Which leads us quite neatly to expenses…


Simply put, minimising expenses will boost savings. This leaves us more to invest and (assuming we choose an investment that does not fail), should lead to greater wealth over time.

Common sense is needed here. In cutting expenses, the aim is to look for things that can be reduced without reducing our quality of life (or, for the economic rationalists, without reducing our ability to earn income). The aim is also to look for things that will make a material impact. Switching to home brand instant coffee might save a few dollars, but those few dollars won’t make a big impact. And home brand coffee can be pretty unpleasant. Sometimes spending a bit more money makes sense!

The focus here should be on bigger ticket items: things that would make a material difference if you could improve them. The things we often look at are insurance costs (both for general insurances such as home and contents but also for life insurances), car costs, education costs, interest expenses (for loans and/or credit cards), etc.

The key is to cut costs judiciously and in ways that do not impinge on the other elements of the wealth equation. For example, going without income protection insurance will reduce your expenses. But, if the insured event happens and you become unable to work, not having insurance will also leave you without income. A balance needs to be struck: a short term-reduction in savings might be worth it to protect a source of income long-term.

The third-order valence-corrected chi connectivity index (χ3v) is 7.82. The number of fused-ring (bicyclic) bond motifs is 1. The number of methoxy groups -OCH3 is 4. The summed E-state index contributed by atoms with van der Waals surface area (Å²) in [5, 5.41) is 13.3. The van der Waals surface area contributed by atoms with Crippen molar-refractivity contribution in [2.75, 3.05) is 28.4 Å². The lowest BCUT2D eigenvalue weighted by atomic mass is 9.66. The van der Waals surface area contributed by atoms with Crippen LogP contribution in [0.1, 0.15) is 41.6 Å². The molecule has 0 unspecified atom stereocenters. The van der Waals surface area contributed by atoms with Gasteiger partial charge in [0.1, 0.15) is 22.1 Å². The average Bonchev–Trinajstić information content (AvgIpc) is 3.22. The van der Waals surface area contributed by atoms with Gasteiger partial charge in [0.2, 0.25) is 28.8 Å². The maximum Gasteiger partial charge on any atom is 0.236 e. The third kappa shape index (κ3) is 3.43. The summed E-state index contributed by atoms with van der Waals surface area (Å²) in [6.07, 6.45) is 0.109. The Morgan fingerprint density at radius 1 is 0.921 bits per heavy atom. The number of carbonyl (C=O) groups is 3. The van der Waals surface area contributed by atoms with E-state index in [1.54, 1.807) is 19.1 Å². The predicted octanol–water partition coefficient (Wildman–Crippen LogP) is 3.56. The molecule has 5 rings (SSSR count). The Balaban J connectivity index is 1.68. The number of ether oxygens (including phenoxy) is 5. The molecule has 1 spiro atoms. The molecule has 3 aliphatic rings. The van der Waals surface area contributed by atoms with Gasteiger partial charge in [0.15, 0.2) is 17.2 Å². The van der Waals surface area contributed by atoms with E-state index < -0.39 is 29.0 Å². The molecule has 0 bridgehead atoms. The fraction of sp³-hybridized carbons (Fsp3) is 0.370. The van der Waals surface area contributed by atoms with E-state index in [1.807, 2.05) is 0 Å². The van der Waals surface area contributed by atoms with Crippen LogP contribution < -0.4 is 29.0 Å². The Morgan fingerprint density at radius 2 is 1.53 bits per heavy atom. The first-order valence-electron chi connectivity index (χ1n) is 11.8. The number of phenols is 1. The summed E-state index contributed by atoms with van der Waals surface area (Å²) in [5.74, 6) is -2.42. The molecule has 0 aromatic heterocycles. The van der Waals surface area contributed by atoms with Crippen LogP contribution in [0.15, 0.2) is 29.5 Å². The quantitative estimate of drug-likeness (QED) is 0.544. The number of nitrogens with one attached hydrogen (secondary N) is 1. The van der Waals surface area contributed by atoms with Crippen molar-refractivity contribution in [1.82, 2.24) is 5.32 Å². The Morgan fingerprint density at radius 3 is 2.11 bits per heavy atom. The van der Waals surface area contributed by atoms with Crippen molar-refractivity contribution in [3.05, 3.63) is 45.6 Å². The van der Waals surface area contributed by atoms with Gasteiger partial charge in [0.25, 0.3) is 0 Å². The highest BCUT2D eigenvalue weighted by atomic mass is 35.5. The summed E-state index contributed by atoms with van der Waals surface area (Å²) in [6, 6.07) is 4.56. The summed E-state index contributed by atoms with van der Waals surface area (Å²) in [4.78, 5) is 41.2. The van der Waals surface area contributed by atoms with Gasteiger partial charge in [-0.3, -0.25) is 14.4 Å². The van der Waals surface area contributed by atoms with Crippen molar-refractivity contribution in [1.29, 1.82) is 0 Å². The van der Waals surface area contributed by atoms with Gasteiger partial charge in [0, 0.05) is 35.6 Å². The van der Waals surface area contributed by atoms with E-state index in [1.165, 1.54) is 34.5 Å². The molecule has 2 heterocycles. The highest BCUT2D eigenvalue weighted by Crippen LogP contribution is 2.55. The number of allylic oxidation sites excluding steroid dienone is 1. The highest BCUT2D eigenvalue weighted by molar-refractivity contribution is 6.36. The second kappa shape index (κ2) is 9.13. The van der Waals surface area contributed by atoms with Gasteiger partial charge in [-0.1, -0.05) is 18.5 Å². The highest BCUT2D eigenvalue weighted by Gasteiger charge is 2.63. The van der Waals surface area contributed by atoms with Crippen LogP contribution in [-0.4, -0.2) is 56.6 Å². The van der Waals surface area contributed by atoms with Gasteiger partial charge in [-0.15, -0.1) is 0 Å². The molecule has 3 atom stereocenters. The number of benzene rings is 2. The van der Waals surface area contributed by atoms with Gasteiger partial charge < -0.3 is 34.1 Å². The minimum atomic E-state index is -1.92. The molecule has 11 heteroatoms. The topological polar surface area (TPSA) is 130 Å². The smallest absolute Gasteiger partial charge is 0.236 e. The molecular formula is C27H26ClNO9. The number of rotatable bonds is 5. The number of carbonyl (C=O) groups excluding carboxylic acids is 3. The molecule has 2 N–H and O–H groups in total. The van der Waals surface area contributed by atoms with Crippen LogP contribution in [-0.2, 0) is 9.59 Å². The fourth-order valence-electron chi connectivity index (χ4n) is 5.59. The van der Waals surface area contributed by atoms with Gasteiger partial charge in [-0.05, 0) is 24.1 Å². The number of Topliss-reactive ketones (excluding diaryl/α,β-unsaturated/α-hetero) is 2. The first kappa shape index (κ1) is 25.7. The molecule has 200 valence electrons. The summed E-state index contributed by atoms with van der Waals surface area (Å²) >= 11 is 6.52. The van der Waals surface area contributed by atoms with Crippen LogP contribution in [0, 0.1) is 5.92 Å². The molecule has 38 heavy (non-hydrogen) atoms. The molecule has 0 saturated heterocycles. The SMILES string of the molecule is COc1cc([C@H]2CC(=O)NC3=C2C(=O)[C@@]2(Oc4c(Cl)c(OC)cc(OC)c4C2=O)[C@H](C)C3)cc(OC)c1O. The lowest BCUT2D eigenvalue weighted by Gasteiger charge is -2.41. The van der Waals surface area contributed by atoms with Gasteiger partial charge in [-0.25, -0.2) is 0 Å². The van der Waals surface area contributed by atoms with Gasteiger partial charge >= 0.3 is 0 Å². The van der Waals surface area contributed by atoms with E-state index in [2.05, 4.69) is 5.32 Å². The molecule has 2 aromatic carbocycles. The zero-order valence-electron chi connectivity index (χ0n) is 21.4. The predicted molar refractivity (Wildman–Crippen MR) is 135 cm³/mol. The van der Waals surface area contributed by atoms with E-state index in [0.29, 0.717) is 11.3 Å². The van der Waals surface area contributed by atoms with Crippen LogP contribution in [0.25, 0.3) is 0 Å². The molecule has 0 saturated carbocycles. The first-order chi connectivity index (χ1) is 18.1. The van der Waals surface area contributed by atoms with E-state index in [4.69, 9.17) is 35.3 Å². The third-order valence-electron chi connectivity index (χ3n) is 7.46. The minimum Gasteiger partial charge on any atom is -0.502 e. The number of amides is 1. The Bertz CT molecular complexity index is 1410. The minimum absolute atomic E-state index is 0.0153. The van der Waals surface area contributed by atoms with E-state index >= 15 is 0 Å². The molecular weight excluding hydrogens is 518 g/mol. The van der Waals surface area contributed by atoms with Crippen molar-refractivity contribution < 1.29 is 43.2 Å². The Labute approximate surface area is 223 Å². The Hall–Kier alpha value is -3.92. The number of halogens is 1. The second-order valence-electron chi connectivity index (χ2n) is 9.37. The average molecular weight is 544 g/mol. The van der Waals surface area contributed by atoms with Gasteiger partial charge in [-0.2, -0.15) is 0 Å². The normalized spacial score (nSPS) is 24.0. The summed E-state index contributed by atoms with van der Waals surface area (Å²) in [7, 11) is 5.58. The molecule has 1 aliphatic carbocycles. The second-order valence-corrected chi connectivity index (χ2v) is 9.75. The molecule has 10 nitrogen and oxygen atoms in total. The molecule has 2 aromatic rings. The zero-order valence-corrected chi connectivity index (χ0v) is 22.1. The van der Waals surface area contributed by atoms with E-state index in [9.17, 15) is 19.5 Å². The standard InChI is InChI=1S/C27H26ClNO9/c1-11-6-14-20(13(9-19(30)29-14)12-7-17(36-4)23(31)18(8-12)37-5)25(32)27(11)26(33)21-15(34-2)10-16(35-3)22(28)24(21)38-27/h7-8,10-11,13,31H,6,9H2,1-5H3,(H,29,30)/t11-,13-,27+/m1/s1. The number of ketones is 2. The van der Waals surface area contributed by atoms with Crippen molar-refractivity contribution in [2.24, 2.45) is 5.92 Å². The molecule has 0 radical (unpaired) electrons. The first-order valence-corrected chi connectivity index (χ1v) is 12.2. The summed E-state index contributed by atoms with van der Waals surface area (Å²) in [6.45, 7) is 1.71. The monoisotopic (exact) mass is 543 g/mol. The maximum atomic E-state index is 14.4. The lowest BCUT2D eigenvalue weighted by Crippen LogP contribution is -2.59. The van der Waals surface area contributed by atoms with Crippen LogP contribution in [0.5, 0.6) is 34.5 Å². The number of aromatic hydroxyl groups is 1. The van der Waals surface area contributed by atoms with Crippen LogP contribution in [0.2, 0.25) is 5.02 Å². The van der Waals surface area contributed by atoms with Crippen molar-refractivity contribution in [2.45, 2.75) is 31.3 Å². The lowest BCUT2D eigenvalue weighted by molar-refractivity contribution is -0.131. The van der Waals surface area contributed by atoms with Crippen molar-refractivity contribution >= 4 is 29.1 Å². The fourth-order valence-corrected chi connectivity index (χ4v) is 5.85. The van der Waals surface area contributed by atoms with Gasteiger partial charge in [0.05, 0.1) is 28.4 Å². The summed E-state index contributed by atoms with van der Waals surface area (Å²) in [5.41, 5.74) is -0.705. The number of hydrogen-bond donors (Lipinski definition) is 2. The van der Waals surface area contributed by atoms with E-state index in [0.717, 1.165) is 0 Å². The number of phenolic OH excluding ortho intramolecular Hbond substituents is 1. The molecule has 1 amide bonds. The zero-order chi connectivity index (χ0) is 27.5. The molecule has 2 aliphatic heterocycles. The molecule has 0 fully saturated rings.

Once you have established some savings, or at least a system that will deliver future savings, there is one further decision to make before you decide to invest. That decision is whether to augment your savings with debt and, if so, how much debt.

The simplest example here is when buying your first home. Most people acquire their first home by gathering up some savings (perhaps helped by a gift from a parent, or an inheritance, etc). They then decide how much debt to take on (maybe using the limits set by the lender). The savings are added to the loan and the ‘investment’ is made.

By the way: it might sound unusual to refer to a family home as an investment. But, for many people, it is exactly that. In July 2019, the Australian Bureau of Statistics found that the average level of total wealth for ‘middle Australians’ (people whose wealth is between the 40th and the 60th percentile) was $565,000. Of this, owner-occupied homes were worth an average of $435,000, or 77% of total wealth.

Exactly what to invest in is very much a case of ‘one-size-does-not-fit-all.’ The right investment depends on many factors that are unique to each person, not the least of which is their appetite for risk.  A big part of our job as advisers is helping people identify the appropriate form of investment for them.

Of course, we do that after we have helped people identify ways to maximise their savings through better management of income and/or expenses. Our experience is that doing things in the correct order makes for much better outcomes.

And the correct order is to maximise income, minimise expenses and then optimise investments. Maximise, minimise, optimise.